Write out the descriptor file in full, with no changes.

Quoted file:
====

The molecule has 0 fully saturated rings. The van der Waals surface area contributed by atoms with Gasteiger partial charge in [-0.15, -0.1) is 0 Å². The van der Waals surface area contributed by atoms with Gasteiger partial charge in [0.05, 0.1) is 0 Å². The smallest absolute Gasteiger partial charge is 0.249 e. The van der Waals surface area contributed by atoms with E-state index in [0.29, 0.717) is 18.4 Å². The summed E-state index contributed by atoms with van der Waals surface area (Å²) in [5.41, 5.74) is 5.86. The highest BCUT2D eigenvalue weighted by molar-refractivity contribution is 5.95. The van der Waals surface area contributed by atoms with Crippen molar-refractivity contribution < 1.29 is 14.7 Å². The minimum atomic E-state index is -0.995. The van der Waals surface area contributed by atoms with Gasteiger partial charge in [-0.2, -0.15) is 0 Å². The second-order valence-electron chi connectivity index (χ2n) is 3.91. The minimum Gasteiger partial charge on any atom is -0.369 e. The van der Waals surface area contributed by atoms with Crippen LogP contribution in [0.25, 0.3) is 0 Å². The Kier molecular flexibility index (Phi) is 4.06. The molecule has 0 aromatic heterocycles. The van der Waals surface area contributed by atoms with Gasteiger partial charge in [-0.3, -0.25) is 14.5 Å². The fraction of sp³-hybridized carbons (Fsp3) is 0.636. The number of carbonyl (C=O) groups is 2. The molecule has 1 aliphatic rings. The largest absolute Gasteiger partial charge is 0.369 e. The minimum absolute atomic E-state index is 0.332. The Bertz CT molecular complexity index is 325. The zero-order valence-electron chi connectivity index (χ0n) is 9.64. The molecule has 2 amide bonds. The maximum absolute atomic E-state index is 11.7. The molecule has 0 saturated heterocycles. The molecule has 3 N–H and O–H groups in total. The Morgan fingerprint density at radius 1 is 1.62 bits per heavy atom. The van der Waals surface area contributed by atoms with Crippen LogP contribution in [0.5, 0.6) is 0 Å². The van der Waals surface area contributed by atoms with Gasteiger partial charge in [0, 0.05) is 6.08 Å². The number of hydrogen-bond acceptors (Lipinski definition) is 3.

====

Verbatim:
The molecule has 0 fully saturated rings. The van der Waals surface area contributed by atoms with Gasteiger partial charge in [-0.15, -0.1) is 0 Å². The van der Waals surface area contributed by atoms with Gasteiger partial charge in [0.05, 0.1) is 0 Å². The smallest absolute Gasteiger partial charge is 0.249 e. The van der Waals surface area contributed by atoms with E-state index in [0.29, 0.717) is 18.4 Å². The summed E-state index contributed by atoms with van der Waals surface area (Å²) in [5.41, 5.74) is 5.86. The highest BCUT2D eigenvalue weighted by molar-refractivity contribution is 5.95. The van der Waals surface area contributed by atoms with Crippen molar-refractivity contribution < 1.29 is 14.7 Å². The minimum atomic E-state index is -0.995. The van der Waals surface area contributed by atoms with Gasteiger partial charge in [-0.2, -0.15) is 0 Å². The second-order valence-electron chi connectivity index (χ2n) is 3.91. The minimum Gasteiger partial charge on any atom is -0.369 e. The van der Waals surface area contributed by atoms with Crippen LogP contribution in [0.25, 0.3) is 0 Å². The Kier molecular flexibility index (Phi) is 4.06. The molecule has 0 aromatic heterocycles. The van der Waals surface area contributed by atoms with Gasteiger partial charge in [-0.3, -0.25) is 14.5 Å². The fraction of sp³-hybridized carbons (Fsp3) is 0.636. The number of carbonyl (C=O) groups is 2. The molecule has 1 aliphatic rings. The largest absolute Gasteiger partial charge is 0.369 e. The minimum absolute atomic E-state index is 0.332. The Bertz CT molecular complexity index is 325. The zero-order valence-electron chi connectivity index (χ0n) is 9.64. The molecule has 2 amide bonds. The maximum absolute atomic E-state index is 11.7. The molecule has 0 saturated heterocycles. The molecule has 3 N–H and O–H groups in total. The Morgan fingerprint density at radius 1 is 1.62 bits per heavy atom. The van der Waals surface area contributed by atoms with Crippen LogP contribution in [0.5, 0.6) is 0 Å². The van der Waals surface area contributed by atoms with Gasteiger partial charge in [0, 0.05) is 6.08 Å². The number of hydrogen-bond acceptors (Lipinski definition) is 3.